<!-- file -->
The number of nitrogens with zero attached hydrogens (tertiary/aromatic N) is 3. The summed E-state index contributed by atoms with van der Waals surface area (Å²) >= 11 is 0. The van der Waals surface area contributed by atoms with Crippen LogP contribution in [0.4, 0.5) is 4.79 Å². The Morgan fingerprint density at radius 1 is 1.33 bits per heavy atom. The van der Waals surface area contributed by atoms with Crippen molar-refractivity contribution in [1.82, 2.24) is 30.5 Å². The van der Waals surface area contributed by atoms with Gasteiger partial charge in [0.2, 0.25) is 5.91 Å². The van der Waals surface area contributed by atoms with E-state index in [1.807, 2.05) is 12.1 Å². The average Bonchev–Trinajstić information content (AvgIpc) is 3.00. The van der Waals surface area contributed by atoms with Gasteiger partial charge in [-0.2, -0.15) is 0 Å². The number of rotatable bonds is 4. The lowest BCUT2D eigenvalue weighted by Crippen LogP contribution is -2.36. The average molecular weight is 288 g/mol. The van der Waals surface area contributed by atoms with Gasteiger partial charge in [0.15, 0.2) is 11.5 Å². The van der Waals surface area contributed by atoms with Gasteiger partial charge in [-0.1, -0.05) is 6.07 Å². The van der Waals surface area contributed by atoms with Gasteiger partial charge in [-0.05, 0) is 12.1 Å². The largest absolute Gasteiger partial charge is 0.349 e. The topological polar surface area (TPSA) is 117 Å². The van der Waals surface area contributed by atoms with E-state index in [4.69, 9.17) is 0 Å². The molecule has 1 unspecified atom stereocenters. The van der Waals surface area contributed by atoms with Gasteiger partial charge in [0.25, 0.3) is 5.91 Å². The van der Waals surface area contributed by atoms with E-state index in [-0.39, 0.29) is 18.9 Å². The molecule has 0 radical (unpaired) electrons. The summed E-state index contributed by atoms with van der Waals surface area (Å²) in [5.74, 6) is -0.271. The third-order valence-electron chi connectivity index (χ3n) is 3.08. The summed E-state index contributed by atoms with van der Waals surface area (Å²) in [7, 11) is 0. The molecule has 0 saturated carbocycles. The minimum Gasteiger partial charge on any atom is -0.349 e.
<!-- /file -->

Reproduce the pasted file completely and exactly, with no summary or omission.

The number of nitrogens with zero attached hydrogens (tertiary/aromatic N) is 3. The summed E-state index contributed by atoms with van der Waals surface area (Å²) >= 11 is 0. The van der Waals surface area contributed by atoms with Crippen LogP contribution in [0.4, 0.5) is 4.79 Å². The Morgan fingerprint density at radius 1 is 1.33 bits per heavy atom. The van der Waals surface area contributed by atoms with Crippen molar-refractivity contribution in [1.82, 2.24) is 30.5 Å². The van der Waals surface area contributed by atoms with Gasteiger partial charge in [0.2, 0.25) is 5.91 Å². The van der Waals surface area contributed by atoms with E-state index in [1.807, 2.05) is 12.1 Å². The average Bonchev–Trinajstić information content (AvgIpc) is 3.00. The van der Waals surface area contributed by atoms with Gasteiger partial charge in [-0.2, -0.15) is 0 Å². The number of rotatable bonds is 4. The lowest BCUT2D eigenvalue weighted by Crippen LogP contribution is -2.36. The average molecular weight is 288 g/mol. The van der Waals surface area contributed by atoms with Gasteiger partial charge in [0.15, 0.2) is 11.5 Å². The van der Waals surface area contributed by atoms with Gasteiger partial charge in [-0.1, -0.05) is 6.07 Å². The van der Waals surface area contributed by atoms with Gasteiger partial charge in [-0.05, 0) is 12.1 Å². The largest absolute Gasteiger partial charge is 0.349 e. The topological polar surface area (TPSA) is 117 Å². The van der Waals surface area contributed by atoms with E-state index in [4.69, 9.17) is 0 Å². The molecule has 1 unspecified atom stereocenters. The van der Waals surface area contributed by atoms with Gasteiger partial charge in [0.25, 0.3) is 5.91 Å². The van der Waals surface area contributed by atoms with E-state index in [-0.39, 0.29) is 18.9 Å². The molecule has 0 radical (unpaired) electrons. The summed E-state index contributed by atoms with van der Waals surface area (Å²) in [5.74, 6) is -0.271. The third-order valence-electron chi connectivity index (χ3n) is 3.08. The summed E-state index contributed by atoms with van der Waals surface area (Å²) in [7, 11) is 0. The molecule has 0 saturated carbocycles. The minimum Gasteiger partial charge on any atom is -0.349 e.